Kohl says the BAT300 series might be wonderful for battery manufacturers which are not on the scale of LG or Samsung: ”Companies that are, by far, the world’s experts in how batteries age,” he says. Smaller companies that don’t have the in-house expertise the giants have acquired would suddenly have an advanced tool that can raise the quality of their batteries.

“It would take a lot of faith for you to do a simple electrical test and guarantee that nothing bad will happen if you smash this battery with a hammer.” —Paul Kohl, Georgia Institute of Technology

Though electric vehicle batteries rarely catch fire—at least compared with the propensity of fires in vehicles with internal combustion engines—the conflagrations caused by cheap, knockoff batteries at the low end of the EV market have engendered a somewhat unwarranted wariness about the relative safety of EVs. Kohl and Wright agree in their hope that equipment like Unico’s will help bring an end to companies buying or selling batteries that have not undergone testing protocols that make EV battery fires even more of a rarity.

Still, Kohl points out, “In this unit they presented, they can only do so much. It can do an electrical test, looking for certain signatures that indicate issues that could cause electrical faults or premature loss of capacity at some later time, but [it doesn’t carry out] the array of Underwriters Laboratory–style physical tests where they pound batteries, heat them up, and drive nails through them to see what it takes to get them to catch fire or otherwise fail. It would take a lot of faith for you to do a simple electrical test and guarantee that nothing bad will happen if you smash this battery with a hammer, or if it gets into a car accident, or the temperature goes up to 150 degrees Fahrenheit.”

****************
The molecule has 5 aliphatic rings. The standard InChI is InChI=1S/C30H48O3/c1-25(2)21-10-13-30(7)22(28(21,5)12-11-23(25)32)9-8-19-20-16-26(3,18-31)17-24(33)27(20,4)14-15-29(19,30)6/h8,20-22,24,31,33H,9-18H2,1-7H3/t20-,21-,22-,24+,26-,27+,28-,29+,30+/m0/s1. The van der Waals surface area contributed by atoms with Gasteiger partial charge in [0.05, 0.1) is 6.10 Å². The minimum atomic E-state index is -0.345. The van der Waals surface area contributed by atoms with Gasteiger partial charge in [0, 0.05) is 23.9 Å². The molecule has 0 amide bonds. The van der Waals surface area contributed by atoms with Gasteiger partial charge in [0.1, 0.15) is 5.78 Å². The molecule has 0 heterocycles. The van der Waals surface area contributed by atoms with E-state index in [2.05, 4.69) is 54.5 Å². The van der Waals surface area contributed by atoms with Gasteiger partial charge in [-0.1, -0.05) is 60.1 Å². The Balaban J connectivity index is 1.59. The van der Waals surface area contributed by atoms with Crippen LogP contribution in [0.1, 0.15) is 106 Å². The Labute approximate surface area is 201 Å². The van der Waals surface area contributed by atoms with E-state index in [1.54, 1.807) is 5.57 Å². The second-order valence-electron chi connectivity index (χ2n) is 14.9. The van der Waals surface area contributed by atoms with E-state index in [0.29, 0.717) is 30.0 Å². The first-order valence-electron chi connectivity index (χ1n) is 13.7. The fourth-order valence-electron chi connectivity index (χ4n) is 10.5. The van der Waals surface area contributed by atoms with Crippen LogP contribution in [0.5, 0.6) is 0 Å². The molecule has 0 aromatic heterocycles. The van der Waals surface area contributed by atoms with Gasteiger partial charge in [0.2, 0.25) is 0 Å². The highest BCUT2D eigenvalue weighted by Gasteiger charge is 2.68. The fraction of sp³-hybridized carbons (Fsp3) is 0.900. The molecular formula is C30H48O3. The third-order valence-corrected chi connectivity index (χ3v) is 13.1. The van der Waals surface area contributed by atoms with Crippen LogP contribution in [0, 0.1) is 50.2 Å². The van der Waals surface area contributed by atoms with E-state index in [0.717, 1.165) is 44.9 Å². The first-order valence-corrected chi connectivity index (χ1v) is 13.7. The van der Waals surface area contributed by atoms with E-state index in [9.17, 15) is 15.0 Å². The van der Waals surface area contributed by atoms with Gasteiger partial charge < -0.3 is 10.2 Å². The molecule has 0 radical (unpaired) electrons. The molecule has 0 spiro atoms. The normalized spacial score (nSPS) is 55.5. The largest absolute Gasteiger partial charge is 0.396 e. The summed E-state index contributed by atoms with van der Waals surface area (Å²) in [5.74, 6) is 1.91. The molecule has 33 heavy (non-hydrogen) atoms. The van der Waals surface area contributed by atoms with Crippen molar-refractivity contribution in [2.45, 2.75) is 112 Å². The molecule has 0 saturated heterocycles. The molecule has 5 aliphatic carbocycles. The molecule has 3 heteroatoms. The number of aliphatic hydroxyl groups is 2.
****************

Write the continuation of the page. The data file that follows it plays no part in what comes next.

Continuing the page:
Better battery testing tech could jumpstart the used EV market

To be fair, Unico says that the BAT300 series is intended for applications where expensive, research-level tools deliver more than what’s needed, but cheap, entry-level tools don’t do quite enough. One possible application is the used vehicle market. Once cars have been driven off of car lots, tests that call for physical abuse are out of the question. That is the point at which detailed but straightforward and reasonably-priced electrical analysis would be indispensable.

According to a study done by the United Kingdom’s Society of Motor Manufacturers and Traders (SMMT), the country’s used EV market, though tiny today at 1.6 percent of sales, will eventually be as large as today’s used car market for vehicles with internal combustion engines, which accounts for 82 percent of sales. “ Different makes and models test in different ways, so an individual manufacturer would struggle to test any other vehicles which their dealerships might sell after a trade-in,” says Alexander Johns, partnership lead at Altelium, a consultancy headquartered in London that provides warranties and insurance to companies that deal with batteries at any stage in their life cycle.

Altelium also conducts battery health tests and issues battery health certificates that present an honest broker’s perception of what an electric vehicle should sell for on the secondary market. Because of the wide variance in how batteries are set up in electric vehicles, says Johns, “the [secondary] market is adopting third-party solutions which could offer nearly universally applicable test services.”

That’s a sweet spot which seems like a natural fit for tools like the ones Unico produces. Perhaps insurers like Altelium will use tools like Unico’s to certify the capacity of EV batteries and tell a would-be purchaser the estimated number of remaining charge cycles before a car’s battery will need to be replaced. That all-important data will be critical to setting a purchaser’s expectations and go a long way toward leaving a good impression.